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Headquartered in Stavanger, Norway, Statoil is one of the world's top 10 oil and gas producers. In 2012, the company had revenues of 706 billion Norwegian krone, NOK (approximately 120 billion U.S. dollars, USD). In the same year, it had over 23,000 employees worldwide and produced 2,004 million barrels of oil equivalents per day. Known for its operational excellence, Statoil is the global leader in offshore oil production below water depths of 100 meters.

The company has a 40-year history as part of the Norwegian oil bonanza. Originally Statoil was the state-controlled company in the Norwegian model of retaining both publicly and privately owned exploration companies. The privately held company Saga Petroleum was acquired by the partly state-owned conglomerate Norsk Hydro in 2000. Norsk Hydro in turn merged its oil and gas division into Statoil in 2007. Statoil is now by far the largest producer on the Norwegian continental shelf.

In 2001, Statoil's shares were listed on the Oslo and New York stock exchanges. In early 2013, its market capitalization exceeded 80 billion USD. While the Norwegian state still owns 67 percent of the company, it operates independently of the state on strictly commercial principles.

After having sold its downstream and petrochemical businesses over the past few years, Statoil is today heavily focused on upstream activities (i.e., exploration and development of oil and gas reserves). Its three business areas focusing on development are divided according to geographical regions (Norway, International, and the United States, with the latter being much smaller). In addition, it has four more business areas focusing on marketing, technology, exploration, and strategy.

ERM in Statoil got under way in 1996. Petter Kapstad, who has a background in banking, had been asked to systematize the management of risk in the finance department, which previously had been carried out in a fragmented and uncoordinated way. The result of Petter's work was that the risks managed by the finance department were measured and managed as a portfolio of risks with central oversight. The then CEO of Statoil, Harald Norvik, realized that the same principles could be applied to the whole company, and that there would be benefits to Statoil from managing its risks in an integrated way. Again, Petter was trusted with the task of leading the company in this direction.

While Statoil's executive officers were generally positive to the idea behind ERM, they still demanded to know "What is in it for us?" An important part of the answer to this question came from a project group that investigated the costs and benefits to Statoil from various financial transactions, mostly hedging and foreign exchange (FX) transactions going on in the company. Petter and his group were able to show that the number of transactions was staggeringly high, and that they were mostly based on a silo thinking that made no sense at all as seen from the corporate perspective. And, crucially, these transactions were not harmless or mere annoyances. They came at a substantial cost and seriously complicated the company's accounting as well as the management of exposures. This struck the senior executives as unacceptable. ERM had demonstrated the economic justification it needed. A clear mandate was given.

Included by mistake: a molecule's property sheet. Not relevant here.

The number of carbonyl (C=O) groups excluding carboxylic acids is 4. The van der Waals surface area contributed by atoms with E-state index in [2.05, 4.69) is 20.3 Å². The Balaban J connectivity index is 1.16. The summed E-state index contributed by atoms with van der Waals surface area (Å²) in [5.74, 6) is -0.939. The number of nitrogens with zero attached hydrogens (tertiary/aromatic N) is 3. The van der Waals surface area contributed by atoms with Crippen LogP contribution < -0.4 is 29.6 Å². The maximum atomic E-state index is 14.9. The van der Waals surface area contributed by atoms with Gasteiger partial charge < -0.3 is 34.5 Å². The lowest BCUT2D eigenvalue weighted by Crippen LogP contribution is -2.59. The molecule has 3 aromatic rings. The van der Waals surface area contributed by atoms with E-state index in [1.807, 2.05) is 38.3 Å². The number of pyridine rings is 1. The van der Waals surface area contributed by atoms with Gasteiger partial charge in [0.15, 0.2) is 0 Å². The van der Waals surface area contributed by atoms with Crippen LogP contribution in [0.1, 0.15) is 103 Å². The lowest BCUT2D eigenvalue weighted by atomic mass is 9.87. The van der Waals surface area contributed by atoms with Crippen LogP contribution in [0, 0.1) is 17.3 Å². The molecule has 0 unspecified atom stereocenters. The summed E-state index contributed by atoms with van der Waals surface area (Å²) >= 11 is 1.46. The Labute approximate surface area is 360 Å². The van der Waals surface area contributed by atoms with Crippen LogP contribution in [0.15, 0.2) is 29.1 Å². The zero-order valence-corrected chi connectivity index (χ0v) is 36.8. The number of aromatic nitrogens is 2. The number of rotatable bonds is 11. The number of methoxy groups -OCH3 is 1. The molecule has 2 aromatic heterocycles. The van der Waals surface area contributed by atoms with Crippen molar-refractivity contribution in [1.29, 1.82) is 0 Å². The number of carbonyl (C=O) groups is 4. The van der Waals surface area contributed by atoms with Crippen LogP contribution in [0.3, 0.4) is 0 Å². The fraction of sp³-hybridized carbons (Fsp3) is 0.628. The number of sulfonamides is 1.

Early on in the project, Petter met and started working with Eyvind Aven, who shared the same vision of an enterprise-wide approach to risk management. Importantly, Eyvind had a background in economic analysis, which complemented Fetter's experience from trading units. This fact made them bilingual in the sense that they knew the specific terminology and ways of doing things that were prevalent both in the company's high-profile trading units, as well as in its headquarters. Their ability to speak complementary languages and not being viewed as outsiders was to prove very useful, as many tough decisions lay ahead with people who had an interest in preserving the status quo.

An important early milestone in the implementation of ERM came in 1999, when the Risk Committee, a cross-disciplinary advisory body on risk, was formed. The idea behind creating this committee was to obtain a forum to which people could put proposals and general risk issues for analysis and recommendations. From the very beginning, the committee has been chaired by the chief financial officer (CFO). Its main task is to advise the executive managers and the CFO on risk issues, and is not part of the formal decision process. It consists of a broad range of professionals with different backgrounds, such as the head of strategy, the heads of the main trading units, the chief controllers of different business units, and the head of internal control, in addition to the head of the risk department who is responsible for the agenda and calling for meetings.

In 2000, the risk department was formally set up (headed by Petter Kapstad), and started work on developing a common methodology on risk, as well as continuing the work on developing the company's consolidated risk model that had been initiated two years earlier. The risk department, furthermore, has the overall responsibility for insurance and the captive insurance company. In 2005, the first enterprise-wide risk mapping process was rolled out.

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